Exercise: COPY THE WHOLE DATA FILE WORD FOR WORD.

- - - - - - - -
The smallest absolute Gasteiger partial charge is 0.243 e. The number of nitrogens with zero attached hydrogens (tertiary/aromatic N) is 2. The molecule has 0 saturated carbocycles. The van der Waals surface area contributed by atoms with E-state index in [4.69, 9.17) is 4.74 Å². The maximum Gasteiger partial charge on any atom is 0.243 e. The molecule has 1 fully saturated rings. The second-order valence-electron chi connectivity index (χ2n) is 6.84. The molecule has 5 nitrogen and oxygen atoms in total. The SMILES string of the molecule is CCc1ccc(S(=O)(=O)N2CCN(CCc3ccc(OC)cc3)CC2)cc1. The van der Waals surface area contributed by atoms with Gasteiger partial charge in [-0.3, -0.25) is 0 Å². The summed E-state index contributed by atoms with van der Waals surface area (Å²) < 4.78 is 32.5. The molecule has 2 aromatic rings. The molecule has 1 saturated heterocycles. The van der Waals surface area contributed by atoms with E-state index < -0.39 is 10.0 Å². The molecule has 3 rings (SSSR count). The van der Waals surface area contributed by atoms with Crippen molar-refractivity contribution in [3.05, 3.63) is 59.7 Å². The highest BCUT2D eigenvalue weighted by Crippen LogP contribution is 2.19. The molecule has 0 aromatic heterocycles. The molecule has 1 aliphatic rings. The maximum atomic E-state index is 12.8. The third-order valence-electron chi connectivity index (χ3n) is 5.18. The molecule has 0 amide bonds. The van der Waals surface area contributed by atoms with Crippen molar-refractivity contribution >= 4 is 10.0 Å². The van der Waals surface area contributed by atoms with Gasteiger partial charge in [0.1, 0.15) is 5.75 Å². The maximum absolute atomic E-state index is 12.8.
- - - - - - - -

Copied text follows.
The smallest absolute Gasteiger partial charge is 0.243 e. The number of nitrogens with zero attached hydrogens (tertiary/aromatic N) is 2. The molecule has 0 saturated carbocycles. The van der Waals surface area contributed by atoms with E-state index in [4.69, 9.17) is 4.74 Å². The maximum Gasteiger partial charge on any atom is 0.243 e. The molecule has 1 fully saturated rings. The second-order valence-electron chi connectivity index (χ2n) is 6.84. The molecule has 5 nitrogen and oxygen atoms in total. The SMILES string of the molecule is CCc1ccc(S(=O)(=O)N2CCN(CCc3ccc(OC)cc3)CC2)cc1. The van der Waals surface area contributed by atoms with Gasteiger partial charge in [-0.3, -0.25) is 0 Å². The summed E-state index contributed by atoms with van der Waals surface area (Å²) < 4.78 is 32.5. The molecule has 2 aromatic rings. The molecule has 1 saturated heterocycles. The van der Waals surface area contributed by atoms with E-state index < -0.39 is 10.0 Å². The molecule has 3 rings (SSSR count). The van der Waals surface area contributed by atoms with Crippen molar-refractivity contribution in [3.05, 3.63) is 59.7 Å². The highest BCUT2D eigenvalue weighted by Crippen LogP contribution is 2.19. The molecule has 0 aromatic heterocycles. The molecule has 1 aliphatic rings. The maximum atomic E-state index is 12.8. The third-order valence-electron chi connectivity index (χ3n) is 5.18. The molecule has 0 amide bonds. The van der Waals surface area contributed by atoms with Crippen molar-refractivity contribution >= 4 is 10.0 Å². The van der Waals surface area contributed by atoms with Gasteiger partial charge in [0.1, 0.15) is 5.75 Å². The maximum absolute atomic E-state index is 12.8.